• Effective internal systems need to be in place and smoothly operated every year to allocate financing for portfolios of the prepared EE measures deemed to be most attractive.

To read more, go to: http://tinyurl.com/mwyh7dj.


Bioenergy is the largest source of renewable energy, but sustainability issues and proper regulatory frameworks are important to its continued expansion. Increased use of biofuels contribute to reduced greenhouse gases (GHG) emissions and greater energy security while furthering the agricultural sector. In the How2Guide for Bioenergy jointly developed by the International Energy Agency (IEA) and the Food and Agriculture Organization of the United Nations (FAO), a toolbox is provided for both planning and implementing new bioenergy strategies, or to improve existing ones by removing barriers -- economic and non‑economic.

Countries with high levels of bioenergy deployment illustrate the need to expose project developers to policy and regulatory signals to facilitate design, sustainable sourcing of feedstock and cost‑effective operation of bioenergy plants. National and regional bioenergy roadmaps can play a key role in assisting decision makers to identify pathways that are tailored to local resources and priority actions to overcome economic and non‑economic barriers.

The critical message from this guide is that successful bioenergy deployment requires a cross‑sectoral, integrated approach where the efforts of all stakeholders – ranging from energy, agriculture and forestry, infrastructure, environment, technology and innovation, to economic and social affairs – are coordinated into concerted, sustainable action.

To review the publication, please visit: http://bit.ly/2oCMbfD


Daniel Yergin, Vice Chairman of IHS Markit (Chair) and Chairman of CERAWeek, Thomas Fanning, Chairman, President & CEO of Southern Company, and Joe Kaeser, President & CEO of Siemens AG, spoke about the challenges facing the economy as it relates to manufacturing, technology and infrastructure development at CERAWeek in Texas. CERAWeek is an annual international gathering of energy industry leaders, experts, government officials and policymakers.

Mr. Fanning spoke of the reluctance of companies to make long-term capital commitments. Mr. Fanning has a strong background in the energy sector and sees this sector as a barometer to what is happening in the overall economy. As a business person and problem solver, he believes the business community needs to work to provide solutions facing the government.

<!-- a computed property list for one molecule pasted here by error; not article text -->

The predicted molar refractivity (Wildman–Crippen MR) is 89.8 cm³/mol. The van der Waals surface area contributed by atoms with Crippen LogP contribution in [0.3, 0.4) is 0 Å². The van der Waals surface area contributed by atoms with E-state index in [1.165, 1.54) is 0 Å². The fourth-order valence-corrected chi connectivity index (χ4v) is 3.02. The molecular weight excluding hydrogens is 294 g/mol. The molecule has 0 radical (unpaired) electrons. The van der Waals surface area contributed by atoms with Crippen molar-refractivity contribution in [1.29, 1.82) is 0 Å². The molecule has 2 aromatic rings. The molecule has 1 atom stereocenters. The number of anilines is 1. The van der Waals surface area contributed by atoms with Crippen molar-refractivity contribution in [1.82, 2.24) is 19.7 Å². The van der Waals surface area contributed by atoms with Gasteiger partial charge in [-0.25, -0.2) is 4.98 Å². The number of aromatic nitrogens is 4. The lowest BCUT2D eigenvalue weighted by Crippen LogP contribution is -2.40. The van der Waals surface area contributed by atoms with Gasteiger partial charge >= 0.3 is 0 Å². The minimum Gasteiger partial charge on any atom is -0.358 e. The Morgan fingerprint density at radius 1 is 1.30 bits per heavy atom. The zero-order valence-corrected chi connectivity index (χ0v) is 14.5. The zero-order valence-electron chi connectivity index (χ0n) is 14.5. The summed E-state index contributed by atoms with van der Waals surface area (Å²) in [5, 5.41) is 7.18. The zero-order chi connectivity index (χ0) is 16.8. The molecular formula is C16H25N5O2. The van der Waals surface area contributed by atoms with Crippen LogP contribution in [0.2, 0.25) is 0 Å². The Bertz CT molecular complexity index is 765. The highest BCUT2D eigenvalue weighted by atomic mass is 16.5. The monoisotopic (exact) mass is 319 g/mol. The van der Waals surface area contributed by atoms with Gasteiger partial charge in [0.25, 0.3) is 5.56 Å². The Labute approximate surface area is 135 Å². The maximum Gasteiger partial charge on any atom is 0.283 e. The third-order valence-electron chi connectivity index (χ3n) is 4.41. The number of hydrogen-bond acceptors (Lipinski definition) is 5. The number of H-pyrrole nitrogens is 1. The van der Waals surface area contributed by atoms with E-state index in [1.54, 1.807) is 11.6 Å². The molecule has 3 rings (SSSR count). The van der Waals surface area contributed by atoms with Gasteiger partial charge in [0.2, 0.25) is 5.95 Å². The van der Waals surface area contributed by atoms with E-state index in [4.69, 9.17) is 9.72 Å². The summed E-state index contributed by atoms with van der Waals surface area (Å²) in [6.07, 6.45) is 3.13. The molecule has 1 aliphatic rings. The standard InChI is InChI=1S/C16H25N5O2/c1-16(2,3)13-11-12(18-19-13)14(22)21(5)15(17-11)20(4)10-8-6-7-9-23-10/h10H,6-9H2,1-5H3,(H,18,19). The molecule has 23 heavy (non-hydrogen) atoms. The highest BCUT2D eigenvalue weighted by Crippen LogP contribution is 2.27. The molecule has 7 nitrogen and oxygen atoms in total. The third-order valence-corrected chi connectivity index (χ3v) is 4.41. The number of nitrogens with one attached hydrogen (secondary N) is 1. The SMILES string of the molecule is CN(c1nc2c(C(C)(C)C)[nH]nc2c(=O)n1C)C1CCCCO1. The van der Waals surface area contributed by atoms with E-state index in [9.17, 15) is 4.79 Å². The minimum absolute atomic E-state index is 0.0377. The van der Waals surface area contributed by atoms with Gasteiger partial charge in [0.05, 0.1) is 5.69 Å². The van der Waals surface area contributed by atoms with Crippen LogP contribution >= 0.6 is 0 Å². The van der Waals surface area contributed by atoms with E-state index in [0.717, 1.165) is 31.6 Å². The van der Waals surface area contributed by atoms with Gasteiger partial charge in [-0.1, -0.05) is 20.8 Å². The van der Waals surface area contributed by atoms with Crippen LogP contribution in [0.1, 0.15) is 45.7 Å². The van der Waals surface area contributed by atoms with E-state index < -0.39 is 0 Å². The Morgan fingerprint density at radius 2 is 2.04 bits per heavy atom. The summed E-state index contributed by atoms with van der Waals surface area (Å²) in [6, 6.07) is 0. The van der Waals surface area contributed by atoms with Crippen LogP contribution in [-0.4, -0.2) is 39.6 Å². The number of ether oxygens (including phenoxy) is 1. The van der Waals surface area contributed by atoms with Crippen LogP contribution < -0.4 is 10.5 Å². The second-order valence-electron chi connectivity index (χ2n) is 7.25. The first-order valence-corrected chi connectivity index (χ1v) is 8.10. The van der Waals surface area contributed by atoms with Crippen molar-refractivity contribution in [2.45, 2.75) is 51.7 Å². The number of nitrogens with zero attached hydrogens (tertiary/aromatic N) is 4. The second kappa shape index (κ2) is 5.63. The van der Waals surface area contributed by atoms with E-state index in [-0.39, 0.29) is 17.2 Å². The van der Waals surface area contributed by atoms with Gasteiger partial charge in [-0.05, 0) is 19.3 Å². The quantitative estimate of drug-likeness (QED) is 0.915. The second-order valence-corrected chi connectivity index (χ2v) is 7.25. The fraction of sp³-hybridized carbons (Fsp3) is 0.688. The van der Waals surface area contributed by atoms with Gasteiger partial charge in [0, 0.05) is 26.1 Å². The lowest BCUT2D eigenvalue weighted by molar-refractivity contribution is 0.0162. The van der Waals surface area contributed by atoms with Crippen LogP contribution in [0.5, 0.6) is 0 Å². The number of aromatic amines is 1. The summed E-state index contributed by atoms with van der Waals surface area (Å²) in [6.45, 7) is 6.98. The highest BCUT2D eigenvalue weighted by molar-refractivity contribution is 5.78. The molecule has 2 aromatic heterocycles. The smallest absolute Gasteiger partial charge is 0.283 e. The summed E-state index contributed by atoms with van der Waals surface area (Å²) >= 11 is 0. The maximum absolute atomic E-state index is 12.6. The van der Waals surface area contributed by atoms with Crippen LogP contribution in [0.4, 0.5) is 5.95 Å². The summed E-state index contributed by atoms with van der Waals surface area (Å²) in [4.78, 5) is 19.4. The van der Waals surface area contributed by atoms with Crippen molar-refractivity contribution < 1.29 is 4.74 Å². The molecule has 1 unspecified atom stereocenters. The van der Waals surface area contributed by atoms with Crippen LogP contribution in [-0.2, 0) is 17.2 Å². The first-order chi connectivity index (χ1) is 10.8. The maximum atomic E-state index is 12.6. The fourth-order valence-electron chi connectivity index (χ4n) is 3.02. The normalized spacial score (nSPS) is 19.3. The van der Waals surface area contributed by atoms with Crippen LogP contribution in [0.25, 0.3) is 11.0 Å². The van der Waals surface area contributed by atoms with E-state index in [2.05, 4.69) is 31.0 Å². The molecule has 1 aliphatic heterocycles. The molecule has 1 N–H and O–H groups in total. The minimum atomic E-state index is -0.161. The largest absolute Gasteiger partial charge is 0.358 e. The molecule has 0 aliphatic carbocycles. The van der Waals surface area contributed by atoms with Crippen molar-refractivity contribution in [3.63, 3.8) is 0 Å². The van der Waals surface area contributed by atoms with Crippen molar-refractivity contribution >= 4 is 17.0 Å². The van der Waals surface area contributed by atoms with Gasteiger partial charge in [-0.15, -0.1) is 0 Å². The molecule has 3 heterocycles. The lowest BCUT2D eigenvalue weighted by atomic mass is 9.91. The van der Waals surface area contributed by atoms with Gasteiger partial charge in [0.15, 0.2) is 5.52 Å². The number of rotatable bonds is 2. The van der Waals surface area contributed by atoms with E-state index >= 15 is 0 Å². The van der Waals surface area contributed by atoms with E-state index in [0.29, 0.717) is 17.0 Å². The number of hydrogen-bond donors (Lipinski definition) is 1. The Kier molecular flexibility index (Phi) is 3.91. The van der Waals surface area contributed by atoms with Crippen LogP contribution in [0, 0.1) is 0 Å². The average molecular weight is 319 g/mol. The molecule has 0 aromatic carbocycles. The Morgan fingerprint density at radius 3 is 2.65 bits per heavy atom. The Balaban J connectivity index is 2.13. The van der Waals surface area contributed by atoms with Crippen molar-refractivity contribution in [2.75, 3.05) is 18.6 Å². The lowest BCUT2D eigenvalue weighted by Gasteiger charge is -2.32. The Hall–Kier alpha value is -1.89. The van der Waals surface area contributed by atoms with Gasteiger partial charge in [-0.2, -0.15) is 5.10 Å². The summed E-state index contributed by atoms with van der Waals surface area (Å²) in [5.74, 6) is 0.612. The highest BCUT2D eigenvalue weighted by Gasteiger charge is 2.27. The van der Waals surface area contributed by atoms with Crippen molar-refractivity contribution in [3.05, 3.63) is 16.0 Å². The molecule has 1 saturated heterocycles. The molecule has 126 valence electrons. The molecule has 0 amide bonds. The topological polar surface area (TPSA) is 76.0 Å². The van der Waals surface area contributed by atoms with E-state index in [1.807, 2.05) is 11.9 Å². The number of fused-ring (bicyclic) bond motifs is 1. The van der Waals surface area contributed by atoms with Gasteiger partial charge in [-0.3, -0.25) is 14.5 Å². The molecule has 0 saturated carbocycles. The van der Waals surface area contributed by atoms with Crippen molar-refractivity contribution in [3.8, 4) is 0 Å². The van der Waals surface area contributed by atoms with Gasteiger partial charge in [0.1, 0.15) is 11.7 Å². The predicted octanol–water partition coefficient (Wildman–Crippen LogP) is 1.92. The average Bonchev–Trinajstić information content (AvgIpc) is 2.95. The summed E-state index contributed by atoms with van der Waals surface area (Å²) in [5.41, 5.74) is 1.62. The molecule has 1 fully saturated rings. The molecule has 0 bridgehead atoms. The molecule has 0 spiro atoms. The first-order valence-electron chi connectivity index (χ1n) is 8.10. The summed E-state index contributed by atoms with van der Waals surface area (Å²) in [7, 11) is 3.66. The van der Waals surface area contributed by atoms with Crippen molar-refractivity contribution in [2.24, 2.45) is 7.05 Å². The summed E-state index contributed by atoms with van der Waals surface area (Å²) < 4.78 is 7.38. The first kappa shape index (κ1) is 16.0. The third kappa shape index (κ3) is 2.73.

Mr. Kaeser said there were five topics that will affect the world: (1) the rise of populism across the world, which leads to nationalism and hurts free trade; (2) global migration, which will massively impact the world; (3) climate change with the fact that  hydrocarbons will still be part of the world economy for many years to come; (4) the Internet of Things (IoT), which will affect people moving from old jobs into newly created ones, but who will require specialized training; and (5) short term thinking that hurts society’s development overall and hinders partnerships. He agrees with President Trump’s stance on “America First,” and believes it is one any political leader should have when representing their people, but he wants to make sure it does not become America only.

Moving onto the topic of digitization and how it is affecting the energy industry, Mr. Fanning said there has been a tremendous impact on companies with the building of distributed infrastructure like microgrids.

With the digitization and interconnectedness of the grid being such as important issue, the Senate Energy and Natural Resources Committee also recently held a full committee hearing on the cybersecurity aspect of protecting the grid, which can be viewed here: http://tinyurl.com/luqztkv.

In the area of cybersecurity, Mr. Fanning, who is intimately involved in coordination between the energy sector and government, said one needs to look at machine-to-machine attacks utilizing artificial intelligence (AI), and how to best coordinate information sharing among the federal agencies and the private sector, which has massive control over areas such as energy, water, and infrastructure. State-organized cyberattacks need to be a high priority for business and government, so the electrical grid will not be comprised and a determination of where exactly the attack is coming from can be made. Then the attack can be isolated and not take down the entire system.

To listen the full talk, go to: http://tinyurl.com/kbtu7b3.

Visit the ASME Public Policy Education Center at http://ppec.asme.org/ for daily news and policy developments, including the following:
* Play Ball: American Baseball Stadium Round the Bases on Energy Efficiency
*Quantum Computers May Have Higher ‘Speed Limits’ Than Thought
*Regenerative Medicine: The Promise and the Peril
*How to Prepare for Blockchain’s Disruptive Technology Impact